And in the near future, improved computer reputation screening will also provide a way for companies to better evaluate future hires based on their past-performance data.
This approach resembles what football recruiters currently do to hire NFL players: An applicant’s resume or work history is broken down and analyzed in the same way that NFL recruiters evaluate college football careers on the basis of yards, tackles, receptions and other statistics.
In other words, using available data, computers will scan a list of applicants to find the ones with standout stats. Accordingly, the top performers will be the most valuable players of the employment world.
Although more and more people are going to college, employers have difficulty finding job applicants with relevant skills and training.
Why the discrepancy? Well, part of the reason students enroll in college is to signal to employers that they’re likely to be high performers.
However, mounting evidence shows that the traditional, one-size-fits-all four-year model of on-campus education is a poor fit for many students. Some students learn fast; others take longer to master the same material.
Additionally, college simply isn’t an effective way to gauge skills, which is why the Reputation Economy is poised to replace traditional signals with new signals that communicate actual learning more clearly.
This will completely change the way students and job applicants are evaluated. Companies will make decisions based on criteria that actually matter. And the central question will be whether this person will be a good employee in this particular job, at this particular company.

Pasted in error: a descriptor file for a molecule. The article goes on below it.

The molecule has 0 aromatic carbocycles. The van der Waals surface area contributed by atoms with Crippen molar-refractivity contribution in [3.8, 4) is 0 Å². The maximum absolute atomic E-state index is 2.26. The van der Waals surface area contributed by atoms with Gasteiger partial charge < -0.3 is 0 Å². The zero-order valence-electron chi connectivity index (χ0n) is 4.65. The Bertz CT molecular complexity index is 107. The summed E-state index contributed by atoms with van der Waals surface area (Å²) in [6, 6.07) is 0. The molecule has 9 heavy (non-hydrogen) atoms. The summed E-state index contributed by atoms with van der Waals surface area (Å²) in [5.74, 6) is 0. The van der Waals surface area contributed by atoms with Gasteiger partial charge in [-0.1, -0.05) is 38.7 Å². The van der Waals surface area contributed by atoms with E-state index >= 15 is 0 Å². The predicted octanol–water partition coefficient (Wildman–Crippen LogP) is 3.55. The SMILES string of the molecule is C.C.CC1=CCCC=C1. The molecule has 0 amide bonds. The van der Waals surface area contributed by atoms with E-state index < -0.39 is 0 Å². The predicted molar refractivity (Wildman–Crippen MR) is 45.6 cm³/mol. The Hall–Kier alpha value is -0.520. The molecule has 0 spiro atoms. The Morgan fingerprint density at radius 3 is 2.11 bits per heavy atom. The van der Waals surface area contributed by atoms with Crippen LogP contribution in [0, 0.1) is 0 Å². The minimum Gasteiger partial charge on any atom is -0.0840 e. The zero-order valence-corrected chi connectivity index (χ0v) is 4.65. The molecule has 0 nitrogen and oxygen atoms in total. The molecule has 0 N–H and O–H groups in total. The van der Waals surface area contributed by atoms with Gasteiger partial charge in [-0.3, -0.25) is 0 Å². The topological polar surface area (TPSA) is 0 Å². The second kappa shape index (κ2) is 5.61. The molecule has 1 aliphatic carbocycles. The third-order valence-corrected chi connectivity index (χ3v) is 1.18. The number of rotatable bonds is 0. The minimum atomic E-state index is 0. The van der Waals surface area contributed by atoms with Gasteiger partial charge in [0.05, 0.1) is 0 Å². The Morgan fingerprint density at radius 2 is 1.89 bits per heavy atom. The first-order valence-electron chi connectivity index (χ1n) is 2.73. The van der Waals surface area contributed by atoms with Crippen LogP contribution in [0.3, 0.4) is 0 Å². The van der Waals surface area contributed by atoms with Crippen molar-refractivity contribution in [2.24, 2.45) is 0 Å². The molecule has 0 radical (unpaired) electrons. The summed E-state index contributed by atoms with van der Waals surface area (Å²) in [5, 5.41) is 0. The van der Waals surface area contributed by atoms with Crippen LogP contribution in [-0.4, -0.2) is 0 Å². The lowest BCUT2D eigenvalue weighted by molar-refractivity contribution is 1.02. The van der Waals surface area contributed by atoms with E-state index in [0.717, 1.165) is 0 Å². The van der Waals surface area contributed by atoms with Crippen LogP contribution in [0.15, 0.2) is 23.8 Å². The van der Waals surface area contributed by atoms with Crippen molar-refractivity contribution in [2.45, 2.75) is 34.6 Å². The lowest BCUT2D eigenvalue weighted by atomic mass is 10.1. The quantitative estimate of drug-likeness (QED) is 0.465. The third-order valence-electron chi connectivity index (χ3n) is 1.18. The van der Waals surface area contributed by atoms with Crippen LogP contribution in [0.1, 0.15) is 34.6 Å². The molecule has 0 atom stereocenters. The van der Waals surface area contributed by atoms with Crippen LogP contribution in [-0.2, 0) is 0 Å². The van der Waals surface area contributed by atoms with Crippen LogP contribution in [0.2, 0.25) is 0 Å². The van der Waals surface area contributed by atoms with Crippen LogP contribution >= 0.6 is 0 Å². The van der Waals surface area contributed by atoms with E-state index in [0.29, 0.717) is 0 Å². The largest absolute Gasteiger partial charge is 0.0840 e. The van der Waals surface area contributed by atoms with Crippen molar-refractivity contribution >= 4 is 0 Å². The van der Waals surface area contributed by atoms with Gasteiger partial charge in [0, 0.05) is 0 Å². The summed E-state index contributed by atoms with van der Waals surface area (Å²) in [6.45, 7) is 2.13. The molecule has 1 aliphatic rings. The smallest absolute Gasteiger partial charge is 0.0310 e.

So what would an alternative system look like? Well, consider mathematician Sal Khan, who started uploading math lessons on YouTube in 2006. His audience quickly grew, so Khan quit his job as a hedge fund analyst to start his own company. His mission? To make the prestigious schools he attended obsolete, to replace a Harvard diploma with an education anyone could achieve anywhere.
Today, Khan Academy is one of the largest non-profit online schools, with videos on everything from biology to art to economics. This model differs from traditional education in many respects: There aren’t mandatory curriculums or semesters; students can advance as quickly as they like; and instead of hour-long lectures, lessons are delivered in short, fifteen-minute units.
As similar approaches become more common, it won’t matter whether students learn online, in the classroom or through an apprenticeship. If the learning is measurable and demonstrates the student’s ability to succeed in a particular job, they’ll be ready to step into today’s Reputation Economy.
Everything you do online today will be recorded, stored and analyzed to determine your reputation score, which will be updated instantly and used to predict your behavior. This will have huge consequences for your career, your business and every other area of your life.
Check out my related post: Can companies from different industries learn from one another?